7 mole $ ThFb: 58/7 mole 8 LiF: 34.7 mole $ BeF2: 0.6 mole $. U233F4 is given by L, G. Alexander i n ORML-2626. It has an i n i t i a l inventory of 1238 kg U-233, b u t the increase i n inventory requirements exceeds t h e production of U-233 f o r t h e first t e n years, s o t h a t it requires 1377 kg of U-233 t o s t a r t the r e a c t o r and carry it through t e n years. A f t e r the f i r s t t e n years, t h e generation of excess U-233 holds i t s own with t h e increase i n inventory f o r a t l e a s t t h e next t e n years. With g r e a t e r elapse of time (more than 100 years) the buildU-235 and U-236 will decrease the conversion r a t i o by 0.07. This r e s u l t s from t h e f a c t t h a t t h i s is an epithermal r e a c t o r (mean neutron energy f o r f i s s i o n = 40 ev), and e t a f o r U-235 is excessively low a t these energies. Two expedients would r a i s e the conversion r a t i o t o 1,000 even i n equilibrium w i t h U-235 and u-236, One of these is a f a s t e r chemical reprocessing cycle than the onceper-year proposed by Alexander, The other is the use of a sandwich construction f o r the core vessel, using either a honeycomb cons t r u c t i o n f o r s t i f f n e s s or a f i l l e r metal of low cross section. This expedient would reduce t h e thickness of high cross s e c t i o n IN OR-^ i n the core vessel. trp of

This r e a c t o r has less inherent d i f f i c u l t i e s of construction than t h e reference design "economict1 reactor, since graphite is not involved. Its c a p i t a l c o s t a t t h e same capacitywould be about t h e same, since the r e a c t o r i t s e l f would be less expensive but there is added t h e c o s t of a blanket c i r c u l a t i o n s y s t e m , The apera t i o n and maintenance would probably be t h e same. The f u e l charges might a l s o be about t h e same, since the savings i n fuel burnup would probably be compensated f o r by t h e c o s t of t h e increased volune of reprocessing (about 2 cubic f e e t per day instead of 0.5 cubic f e e t per day) Thus, t h i s breeder, once supplied w i t h U-233, would probably produce power f o r about t h e same c o s t a s the "economic" reactor.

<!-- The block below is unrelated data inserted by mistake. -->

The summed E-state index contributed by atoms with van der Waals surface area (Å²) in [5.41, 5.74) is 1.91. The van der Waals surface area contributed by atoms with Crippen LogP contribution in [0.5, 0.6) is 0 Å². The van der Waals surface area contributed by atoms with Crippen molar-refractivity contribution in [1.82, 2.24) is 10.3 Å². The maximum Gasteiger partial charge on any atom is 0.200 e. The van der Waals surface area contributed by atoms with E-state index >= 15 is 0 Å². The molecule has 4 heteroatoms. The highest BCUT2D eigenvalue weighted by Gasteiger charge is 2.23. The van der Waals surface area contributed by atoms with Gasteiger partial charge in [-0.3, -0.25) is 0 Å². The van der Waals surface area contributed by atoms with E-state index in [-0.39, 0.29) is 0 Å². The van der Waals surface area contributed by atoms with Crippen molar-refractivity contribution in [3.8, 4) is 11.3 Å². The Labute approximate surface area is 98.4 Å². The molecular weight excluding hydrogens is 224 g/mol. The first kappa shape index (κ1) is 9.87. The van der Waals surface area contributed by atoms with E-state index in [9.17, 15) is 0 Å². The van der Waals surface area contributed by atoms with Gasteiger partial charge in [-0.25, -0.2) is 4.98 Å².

.

The i n i t i a l supply of U-233 could be manufactured i n the blanket of t h i s r e a c t o r using U-235 f u e l i n t h e core, a s i n case 31, The manufacture of the i n i t i a l inventory page 176 of 0.W-2634. of V-233 would take 18 years of 80g load f a c t o r operation. During

i


-

i

83

-

t h i s period, t h e f u e l cycle costs would be 1.9 Millsfiwh more than those f o r the llecononicll reactor, 3270 kg of U-23s would be burned, representing the diffusion p l a n t output from 675 tons of natural uranium, The equivalent burnup on t h e n a t u r a l uranium involved would be h700 MWD/ton. A f t e r t h i s induction period 1377 kg of U-233 would be available f o r t h i s o r other breeder reactors, t o produce power from thorium. A r e a c t o r of t h i s s i z e and type could be risked a f t e r t h e successful operation of an experimental reactor, "hus design and constmction could s t a r t i n f i v e years, operation i n another four years, and the U-233 charge accumulated i n 18 more years. It could then operate f o r 20 years on thorium without the improvements of b e t t e r processing and laminated core wall and by t h i s time (47 years hence) these improvements can be expected.

b,